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Walt Disney World General
Topic: Jeff Heimbuch: A Great Big Broken Tomorrow

#AuthorMessage
1
Malin
Sun 12/30/2012 5:37a
MiceChat Columnist Jeff Heimbuch has written a brand new article on the current decline at Walt Disney World. I absoluely agree with Jeff and feel its time Disney Fans speak up.

http://micechat.com/18766-a-gr...omorrow/
2
sjhym333
Sun 12/30/2012 8:14a
I agree with his assessment also. I think part of the problem is the way the parks reporting systems work. At one time there was a direct communication between attractions and maitainence. That is not the case any longer. Attractions can call in immediate problems that cause attractions to be closed during the day so that they can be reopened, but ongoing things like the things pictured go through several steps to get repaired. Because of that turnaround is slow.
3
Dr Hans Reinhardt
Sun 12/30/2012 10:56a
This is really sad and makes me rethink my plans to visit WDW in 2013. I haven't been in a long time and I certainly don't need to waste a ton of money on visiting a Disney resort so far away that's falling apart.
4
Kar2oonMan
Sun 12/30/2012 11:11a
Those things do look pretty sad. And it isn't as if Disney charges deep discounted rates.

Attractions that operate on a daily basis are going to have a lot of wear and tear eventually and will need major upgrades, but some of these issues are "spit and polish" issues that are about routine maintenance and upkeep. It's those scrapes and chipped paint things that make a difference between your local regional park and a world-class destination.

Some families only get to a place like WDW once if they're lucky. It can take a working family years of saving up for something like that, and they deserve, as much as possible, to see the park's "A" game on display.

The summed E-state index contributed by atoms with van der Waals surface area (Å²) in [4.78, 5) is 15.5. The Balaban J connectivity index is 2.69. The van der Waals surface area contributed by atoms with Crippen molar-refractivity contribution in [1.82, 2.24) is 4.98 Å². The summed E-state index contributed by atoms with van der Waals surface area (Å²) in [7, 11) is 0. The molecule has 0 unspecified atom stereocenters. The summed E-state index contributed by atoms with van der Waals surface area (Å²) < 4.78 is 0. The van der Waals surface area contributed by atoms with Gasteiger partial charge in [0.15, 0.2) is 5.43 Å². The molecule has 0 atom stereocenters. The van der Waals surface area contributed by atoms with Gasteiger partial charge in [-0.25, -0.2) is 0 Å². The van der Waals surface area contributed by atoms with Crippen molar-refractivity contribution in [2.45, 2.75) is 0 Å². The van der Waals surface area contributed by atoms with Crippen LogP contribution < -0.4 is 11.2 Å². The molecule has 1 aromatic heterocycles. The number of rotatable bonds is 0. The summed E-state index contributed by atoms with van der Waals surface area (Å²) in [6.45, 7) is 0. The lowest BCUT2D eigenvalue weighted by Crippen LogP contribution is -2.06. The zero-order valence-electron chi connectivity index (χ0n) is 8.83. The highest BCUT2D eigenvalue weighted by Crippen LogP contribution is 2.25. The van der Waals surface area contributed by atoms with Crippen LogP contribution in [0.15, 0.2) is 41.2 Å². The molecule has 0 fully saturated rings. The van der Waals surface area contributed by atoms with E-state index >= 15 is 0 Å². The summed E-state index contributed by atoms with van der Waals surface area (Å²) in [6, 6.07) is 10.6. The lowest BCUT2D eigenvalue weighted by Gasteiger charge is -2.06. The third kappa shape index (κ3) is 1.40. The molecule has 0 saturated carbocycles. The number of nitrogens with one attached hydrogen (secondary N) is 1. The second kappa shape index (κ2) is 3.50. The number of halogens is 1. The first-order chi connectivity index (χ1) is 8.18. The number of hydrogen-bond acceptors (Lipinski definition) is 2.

5
Kar2oonMan
Sun 12/30/2012 11:17a
Here in the Bay Area, our BART system has fabric, padded seats. I think it was last year that someone took bacterial samples from those seats, and as you can imagine, turned up all kinds of hideous findings. As a result, they're in the process of removing the old seats and installing updated, easier-to-clean versions.

I'm not a germ-o-phobe but those seats in Carousel of Progress, and the stained carpet, looked far worse shape than those on BART.
6
leemac
Sun 12/30/2012 11:47a
<<I think part of the problem is the way the parks reporting systems work.>>

That is definitely part of the problem - however the main problem especially for MK is the lack of time for maintenance crews to complete work. The park has such long operating hours when EMH is included that it makes it very difficult for running repairs to be carried out. Ops just won't have attractions closed.

I'm pretty shocked by those CoP photos - I hope guests are complaining to City Hall. That is wholly unacceptable.
7
plpeters70
Sun 12/30/2012 2:04p
<<I hope guests are complaining to City Hall>>

I seriously doubt anyone is complaining at City Hall - except maybe the major fans like us. For normal guests, I'd imagine it's still about the whole day experience - and I doubt they notice these things too much.

Maybe back in the day when folks actually had to pay for each attraction. If I was paying to experience Splash Mountain and those tarps were overhead, I might complain. But when all rides are included in the cost, I'm sure most people just chalk it up to a "one-time thing" and ignore it.

It's a shame really. Disney has sunk so low that they no longer care about the quality of their rides, but I guess as long as people are still paying to get in, they figure, why bother?
8
SuperDry
Sun 12/30/2012 2:14p
<<< the main problem especially for MK is the lack of time for maintenance crews to complete work. The park has such long operating hours when EMH is included that it makes it very difficult for running repairs to be carried out >>>